We listen to a prophet’s voice speaking to Jerusalem in the first scripture today. Zephaniah had been predicting that a terrible day of reckoning was approaching because Israel had lapsed into the worship of foreign gods. At the end of his prophecy, however, Zephaniah directed a ray of hope towards the men and women who had remained faithful to the God of Israel. He encouraged them not to lose hope, promising that the day would come when God himself would come to them as their savior.
“On that day, it shall be said to Jerusalem: fear not, O Zion, be not discouraged! The Lord, your God, is in your midst, a mighty savior. He will rejoice over you with gladness, and renew you in his love. He will sing joyfully because of you, as one sings at festivals.”
The Gospel passage develops Zephaniah’s theme. The scene is the bank of the Jordan River where John was baptizing. We’re told that as John preached “the people were filled with expectation.” Those who listened to his message became fully engaged, feeling an urgency to prepare themselves for the imminent arrival of the Christ. The people asked John what they should do. He called them to compassion. “Whoever has two cloaks should share with the person who has none. And whoever has food should do likewise.” When the tax collectors asked him what they should do he called them to honesty and justice. “Do not practice extortion, do not falsely accuse anyone, and be satisfied with your wages.”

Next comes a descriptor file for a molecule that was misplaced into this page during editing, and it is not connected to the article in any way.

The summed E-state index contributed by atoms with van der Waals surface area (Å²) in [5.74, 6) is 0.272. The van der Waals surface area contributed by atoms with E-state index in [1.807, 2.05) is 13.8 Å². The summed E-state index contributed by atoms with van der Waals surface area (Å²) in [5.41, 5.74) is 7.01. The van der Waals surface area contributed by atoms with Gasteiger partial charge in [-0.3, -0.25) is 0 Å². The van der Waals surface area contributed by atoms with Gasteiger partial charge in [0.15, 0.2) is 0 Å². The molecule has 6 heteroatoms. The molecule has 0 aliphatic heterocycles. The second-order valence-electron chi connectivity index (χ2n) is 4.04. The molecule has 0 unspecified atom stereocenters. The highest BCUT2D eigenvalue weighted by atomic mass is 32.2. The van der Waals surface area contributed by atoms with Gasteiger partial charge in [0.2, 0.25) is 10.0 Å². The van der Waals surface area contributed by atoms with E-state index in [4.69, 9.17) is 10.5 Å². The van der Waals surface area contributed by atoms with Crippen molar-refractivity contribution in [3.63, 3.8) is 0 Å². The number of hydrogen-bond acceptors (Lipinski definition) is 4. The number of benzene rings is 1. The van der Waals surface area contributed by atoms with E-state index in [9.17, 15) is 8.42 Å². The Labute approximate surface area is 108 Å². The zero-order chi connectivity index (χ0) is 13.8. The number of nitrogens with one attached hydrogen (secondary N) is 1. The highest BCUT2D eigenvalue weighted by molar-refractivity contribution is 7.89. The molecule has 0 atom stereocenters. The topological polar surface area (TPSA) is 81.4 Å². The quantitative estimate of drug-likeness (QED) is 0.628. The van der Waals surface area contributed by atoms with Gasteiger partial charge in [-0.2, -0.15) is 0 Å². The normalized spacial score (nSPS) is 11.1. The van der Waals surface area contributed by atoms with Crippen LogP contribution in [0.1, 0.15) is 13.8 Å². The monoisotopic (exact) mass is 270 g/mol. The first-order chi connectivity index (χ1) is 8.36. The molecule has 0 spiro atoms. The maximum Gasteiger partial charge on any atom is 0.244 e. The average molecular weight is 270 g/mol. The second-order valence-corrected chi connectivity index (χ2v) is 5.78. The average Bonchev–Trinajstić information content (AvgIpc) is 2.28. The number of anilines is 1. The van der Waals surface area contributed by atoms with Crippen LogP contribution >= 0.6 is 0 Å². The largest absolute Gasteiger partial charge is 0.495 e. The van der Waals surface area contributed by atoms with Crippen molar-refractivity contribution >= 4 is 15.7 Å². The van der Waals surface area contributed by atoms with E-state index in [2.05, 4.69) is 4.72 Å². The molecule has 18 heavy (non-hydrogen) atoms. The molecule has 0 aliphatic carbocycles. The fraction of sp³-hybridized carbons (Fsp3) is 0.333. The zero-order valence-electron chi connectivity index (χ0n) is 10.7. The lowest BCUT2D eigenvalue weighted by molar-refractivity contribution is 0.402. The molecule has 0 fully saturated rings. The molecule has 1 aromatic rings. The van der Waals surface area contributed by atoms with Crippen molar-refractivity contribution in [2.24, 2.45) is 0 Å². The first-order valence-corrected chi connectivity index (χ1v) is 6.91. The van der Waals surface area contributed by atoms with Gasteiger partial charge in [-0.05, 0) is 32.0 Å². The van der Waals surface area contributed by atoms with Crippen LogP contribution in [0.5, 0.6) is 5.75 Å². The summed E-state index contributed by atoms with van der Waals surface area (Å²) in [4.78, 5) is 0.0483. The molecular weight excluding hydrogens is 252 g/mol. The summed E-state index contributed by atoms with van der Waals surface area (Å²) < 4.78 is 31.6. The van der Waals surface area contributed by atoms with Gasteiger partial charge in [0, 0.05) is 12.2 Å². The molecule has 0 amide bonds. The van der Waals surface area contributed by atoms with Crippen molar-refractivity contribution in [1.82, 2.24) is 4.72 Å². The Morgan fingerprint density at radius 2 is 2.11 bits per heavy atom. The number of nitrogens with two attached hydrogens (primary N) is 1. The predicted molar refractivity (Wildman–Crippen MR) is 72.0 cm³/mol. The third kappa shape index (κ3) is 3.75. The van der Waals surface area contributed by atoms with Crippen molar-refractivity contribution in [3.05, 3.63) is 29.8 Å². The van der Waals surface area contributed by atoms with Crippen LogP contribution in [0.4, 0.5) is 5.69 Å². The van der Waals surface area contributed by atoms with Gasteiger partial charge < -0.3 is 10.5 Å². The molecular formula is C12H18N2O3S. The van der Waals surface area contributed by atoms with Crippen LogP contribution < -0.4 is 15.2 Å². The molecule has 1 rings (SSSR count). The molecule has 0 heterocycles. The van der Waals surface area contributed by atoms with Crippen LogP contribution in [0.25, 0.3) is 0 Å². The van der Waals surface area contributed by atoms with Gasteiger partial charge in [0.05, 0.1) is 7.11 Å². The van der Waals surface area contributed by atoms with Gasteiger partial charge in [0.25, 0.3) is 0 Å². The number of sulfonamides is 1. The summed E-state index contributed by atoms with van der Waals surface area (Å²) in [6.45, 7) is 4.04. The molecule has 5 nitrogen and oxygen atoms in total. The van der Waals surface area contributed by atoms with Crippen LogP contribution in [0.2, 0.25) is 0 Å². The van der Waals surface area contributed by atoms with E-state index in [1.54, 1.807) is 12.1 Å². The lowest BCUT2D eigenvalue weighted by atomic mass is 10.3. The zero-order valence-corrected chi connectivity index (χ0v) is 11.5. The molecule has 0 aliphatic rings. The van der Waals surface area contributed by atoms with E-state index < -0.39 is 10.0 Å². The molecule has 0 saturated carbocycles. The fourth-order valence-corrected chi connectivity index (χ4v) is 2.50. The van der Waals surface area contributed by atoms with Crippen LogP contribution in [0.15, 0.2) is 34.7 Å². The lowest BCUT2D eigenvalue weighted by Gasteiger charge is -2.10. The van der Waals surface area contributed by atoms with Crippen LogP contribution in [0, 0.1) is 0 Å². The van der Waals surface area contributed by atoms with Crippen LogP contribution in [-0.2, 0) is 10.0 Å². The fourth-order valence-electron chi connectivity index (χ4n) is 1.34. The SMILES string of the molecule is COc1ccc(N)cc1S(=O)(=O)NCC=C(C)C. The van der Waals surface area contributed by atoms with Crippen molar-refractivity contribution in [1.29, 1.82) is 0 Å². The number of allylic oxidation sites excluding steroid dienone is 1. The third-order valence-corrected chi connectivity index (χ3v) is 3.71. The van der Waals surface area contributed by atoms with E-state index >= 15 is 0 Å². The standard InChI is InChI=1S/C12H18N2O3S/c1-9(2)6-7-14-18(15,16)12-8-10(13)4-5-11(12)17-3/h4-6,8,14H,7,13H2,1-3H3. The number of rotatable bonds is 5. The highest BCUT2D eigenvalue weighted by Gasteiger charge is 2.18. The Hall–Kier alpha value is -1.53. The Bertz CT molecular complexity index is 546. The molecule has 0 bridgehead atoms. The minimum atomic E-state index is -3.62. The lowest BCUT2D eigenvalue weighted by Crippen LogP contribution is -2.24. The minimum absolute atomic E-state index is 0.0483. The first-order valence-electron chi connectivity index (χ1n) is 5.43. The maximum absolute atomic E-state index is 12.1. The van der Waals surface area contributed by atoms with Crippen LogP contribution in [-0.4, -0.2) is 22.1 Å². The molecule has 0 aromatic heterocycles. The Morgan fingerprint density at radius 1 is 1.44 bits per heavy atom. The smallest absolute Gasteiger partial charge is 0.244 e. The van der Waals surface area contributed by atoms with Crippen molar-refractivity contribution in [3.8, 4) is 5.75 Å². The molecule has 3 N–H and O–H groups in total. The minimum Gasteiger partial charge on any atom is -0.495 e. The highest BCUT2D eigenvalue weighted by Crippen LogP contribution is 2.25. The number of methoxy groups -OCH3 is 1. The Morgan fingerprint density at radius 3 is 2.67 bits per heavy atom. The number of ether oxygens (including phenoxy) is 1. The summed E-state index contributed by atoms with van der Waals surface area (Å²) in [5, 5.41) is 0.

John warned the crowd that the Christ was the Son of Man who would be coming with a winnowing fan in his hand to separate the chaff from the grain. The day of cleansing and purification was near – but so was the day they had all hoped for – the day the Christ would reveal himself and the reign of God would begin.
The scriptures throughout the weeks of Advent are meant to re-ignite our hope. We believe that Jesus was the long-awaited Messiah, the Christ. He came as our savior. So, what are we hoping for?
Jesus’ central teaching was about the kingdom of God. He said that “the kingdom of God is within you.” He said that the kingdom was like a tiny seed planted within each of us. During the weeks of Advent, we focus our hope on the seed planted within us. We hope that the kingdom of God may manifest itself soon. We hope that the seed in each of us will grow into a tree that’s so large that “the birds of the air can nest in its branches.” We hope that soon our prayer will become a reality. “Thy kingdom come. Thy will be done on earth as it is in heaven.”